Billy Eichner blames straight people for his film 'Bros' bottoming out at the box office

Film critic Armond White called Bros "An obnoxious, shallow rom-com, pushing an identity and equity agenda" that wallows in "Hollywood narcissism."

Joshua Young Youngsville North Carolina
Billy Eichner, the star of new gay rom-com Bros, took to Twitter on Sunday to call everyone who didn't see his movie over the weekend a "homophobic weirdo" and blamed straight people for his film's catastrophic failure.

According to Box Office Mojo, Bros made roughly $4.8 million dollars its opening weekend off of a $22 million dollar budget. While Eichner wanted to top the box office, Bros will only bottom out over progressing weeks, despite the actor claiming he attended a sold out weekend screening.

Eichner touted reviews and wrote, "That’s just the world we live in, unfortunately. Even with glowing reviews, great Rotten Tomatoes scores, an A CinemaScore etc, straight people, especially in certain parts of the country, just didn’t show up for Bros. And that’s disappointing but it is what it is."

Not every critic loved Bros, Armond White writing for the National Review called the film "An obnoxious, shallow rom-com, pushing an identity and equity agenda" that wallows in "Hollywood narcissism."

"Bros defends stunt-provocateur Eichner’s singularly hideous personality," White wrote. "Bros sells the only thing Eichner's got to offer: his political identity as a white gay male. It has been the media's excuse for tolerating his unapologetic boorishness as shtick. You may never have heard of Eichner, one of those minor cable-TV aberrations (shows such as Billy on the Street, in which he accosted passersby) who was marketed into Hollywood acceptance as a 'comedian.'"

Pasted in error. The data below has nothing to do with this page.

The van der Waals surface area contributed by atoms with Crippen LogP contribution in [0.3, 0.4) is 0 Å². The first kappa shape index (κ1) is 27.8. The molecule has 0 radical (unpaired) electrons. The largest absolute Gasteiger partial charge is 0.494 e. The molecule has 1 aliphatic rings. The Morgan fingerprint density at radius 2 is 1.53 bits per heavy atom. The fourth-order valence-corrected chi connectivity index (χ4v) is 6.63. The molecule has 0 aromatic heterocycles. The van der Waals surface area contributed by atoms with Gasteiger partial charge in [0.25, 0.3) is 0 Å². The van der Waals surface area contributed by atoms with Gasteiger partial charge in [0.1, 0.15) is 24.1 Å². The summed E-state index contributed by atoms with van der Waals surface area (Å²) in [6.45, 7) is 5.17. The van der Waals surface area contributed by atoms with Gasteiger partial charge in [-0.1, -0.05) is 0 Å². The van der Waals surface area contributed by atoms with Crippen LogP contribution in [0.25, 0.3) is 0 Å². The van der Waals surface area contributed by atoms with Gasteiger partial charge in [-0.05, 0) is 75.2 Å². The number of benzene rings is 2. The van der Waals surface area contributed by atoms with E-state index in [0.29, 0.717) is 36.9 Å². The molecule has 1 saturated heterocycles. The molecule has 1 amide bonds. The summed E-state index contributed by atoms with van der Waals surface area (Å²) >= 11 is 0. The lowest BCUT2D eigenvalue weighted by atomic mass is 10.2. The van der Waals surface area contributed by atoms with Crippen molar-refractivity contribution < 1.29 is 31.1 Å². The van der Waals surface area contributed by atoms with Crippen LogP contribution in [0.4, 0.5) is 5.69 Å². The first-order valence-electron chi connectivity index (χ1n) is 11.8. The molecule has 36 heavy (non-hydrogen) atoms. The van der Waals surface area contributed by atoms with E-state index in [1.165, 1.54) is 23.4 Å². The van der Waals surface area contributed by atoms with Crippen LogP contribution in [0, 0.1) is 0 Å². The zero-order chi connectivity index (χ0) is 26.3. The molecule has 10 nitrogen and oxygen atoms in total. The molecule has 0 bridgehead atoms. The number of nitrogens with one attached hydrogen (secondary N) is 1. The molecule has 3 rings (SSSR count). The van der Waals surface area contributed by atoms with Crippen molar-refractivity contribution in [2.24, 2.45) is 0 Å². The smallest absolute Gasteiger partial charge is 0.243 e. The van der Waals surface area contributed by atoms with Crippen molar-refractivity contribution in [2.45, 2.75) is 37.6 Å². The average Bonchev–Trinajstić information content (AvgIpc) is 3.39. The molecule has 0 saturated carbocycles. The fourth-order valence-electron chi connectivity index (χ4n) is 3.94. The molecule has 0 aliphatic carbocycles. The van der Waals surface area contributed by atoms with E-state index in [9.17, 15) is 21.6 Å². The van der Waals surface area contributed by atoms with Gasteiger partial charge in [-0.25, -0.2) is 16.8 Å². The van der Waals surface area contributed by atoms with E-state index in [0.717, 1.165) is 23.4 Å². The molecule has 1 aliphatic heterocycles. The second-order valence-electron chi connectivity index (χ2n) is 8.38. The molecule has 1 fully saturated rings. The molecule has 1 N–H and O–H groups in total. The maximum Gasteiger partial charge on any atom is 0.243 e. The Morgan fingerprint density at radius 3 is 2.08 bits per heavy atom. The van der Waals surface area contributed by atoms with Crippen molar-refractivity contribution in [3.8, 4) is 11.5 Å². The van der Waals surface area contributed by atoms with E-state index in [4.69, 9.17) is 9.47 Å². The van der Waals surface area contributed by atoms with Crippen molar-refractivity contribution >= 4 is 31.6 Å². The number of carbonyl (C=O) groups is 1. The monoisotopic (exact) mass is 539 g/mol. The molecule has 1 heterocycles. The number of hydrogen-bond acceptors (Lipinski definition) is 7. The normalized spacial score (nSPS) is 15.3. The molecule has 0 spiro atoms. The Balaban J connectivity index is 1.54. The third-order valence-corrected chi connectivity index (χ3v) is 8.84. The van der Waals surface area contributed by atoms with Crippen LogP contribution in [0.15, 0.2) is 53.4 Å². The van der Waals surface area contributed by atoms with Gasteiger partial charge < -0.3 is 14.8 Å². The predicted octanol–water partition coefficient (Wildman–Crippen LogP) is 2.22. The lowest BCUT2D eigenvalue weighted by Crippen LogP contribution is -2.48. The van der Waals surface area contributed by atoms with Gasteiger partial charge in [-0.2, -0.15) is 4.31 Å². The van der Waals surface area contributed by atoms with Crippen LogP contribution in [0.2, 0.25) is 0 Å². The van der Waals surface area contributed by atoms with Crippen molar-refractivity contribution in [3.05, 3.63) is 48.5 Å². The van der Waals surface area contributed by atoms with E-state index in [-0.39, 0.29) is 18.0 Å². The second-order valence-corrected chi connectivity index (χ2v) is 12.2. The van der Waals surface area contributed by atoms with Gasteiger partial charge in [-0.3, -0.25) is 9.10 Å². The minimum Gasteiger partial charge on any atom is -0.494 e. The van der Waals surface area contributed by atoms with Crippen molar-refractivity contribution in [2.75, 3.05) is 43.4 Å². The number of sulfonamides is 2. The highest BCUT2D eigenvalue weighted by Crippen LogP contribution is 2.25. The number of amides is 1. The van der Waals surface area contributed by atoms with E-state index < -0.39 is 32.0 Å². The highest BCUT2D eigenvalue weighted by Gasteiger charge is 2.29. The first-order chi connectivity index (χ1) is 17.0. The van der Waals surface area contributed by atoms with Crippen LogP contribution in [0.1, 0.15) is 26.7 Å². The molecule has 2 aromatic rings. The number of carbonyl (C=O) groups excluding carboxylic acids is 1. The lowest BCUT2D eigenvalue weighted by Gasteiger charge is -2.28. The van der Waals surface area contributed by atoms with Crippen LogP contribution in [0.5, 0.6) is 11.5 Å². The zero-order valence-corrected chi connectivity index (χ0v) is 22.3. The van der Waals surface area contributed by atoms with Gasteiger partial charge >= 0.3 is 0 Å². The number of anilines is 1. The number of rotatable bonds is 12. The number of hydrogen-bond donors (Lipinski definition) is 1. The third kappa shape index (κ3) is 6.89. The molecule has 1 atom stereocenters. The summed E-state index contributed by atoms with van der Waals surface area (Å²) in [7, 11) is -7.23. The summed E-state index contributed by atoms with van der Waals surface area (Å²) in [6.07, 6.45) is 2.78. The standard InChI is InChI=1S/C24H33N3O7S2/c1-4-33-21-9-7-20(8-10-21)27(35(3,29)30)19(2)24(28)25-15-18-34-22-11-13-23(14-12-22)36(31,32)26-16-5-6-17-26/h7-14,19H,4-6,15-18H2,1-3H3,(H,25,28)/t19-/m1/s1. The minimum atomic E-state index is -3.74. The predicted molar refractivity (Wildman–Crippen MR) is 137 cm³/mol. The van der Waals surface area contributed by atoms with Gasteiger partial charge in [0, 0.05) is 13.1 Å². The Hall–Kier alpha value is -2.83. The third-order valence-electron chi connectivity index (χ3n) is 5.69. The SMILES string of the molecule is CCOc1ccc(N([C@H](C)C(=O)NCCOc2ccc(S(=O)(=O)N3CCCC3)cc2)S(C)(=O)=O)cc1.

"Everyone who ISN’T a homophobic weirdo should go see BROS tonight! You will have a blast! And it *is* special and uniquely powerful to see this particular story on a big screen, esp for queer folks who don’t get this opportunity often. I love this movie so much. GO BROS!!!," Eichner wrote, which promoted backlash on Twitter.

One twitter user wrote, "I just don't feel represented in a movie about gay men. And representation is the only important thing about a story, right?"

"So... This is pathetic. As is touting how great your own movie is. Really sad stuff. And that's even before we get into how ridiculous it is to blame homophobic straight people for your movie flopping," wrote another user.

The Twitter comments rolled in along those lines.

Some did show questionable appreciation, user Jennie Gartner  wrote "My 10 year old has been talking about “Bros” for MONTHS. We live an hour away from a movie theatre (thanks COVID) but he, my husband and I are making plans to see it next weekend. And thank YOU for making this film. According to him, my son’s sexuality is TBD."


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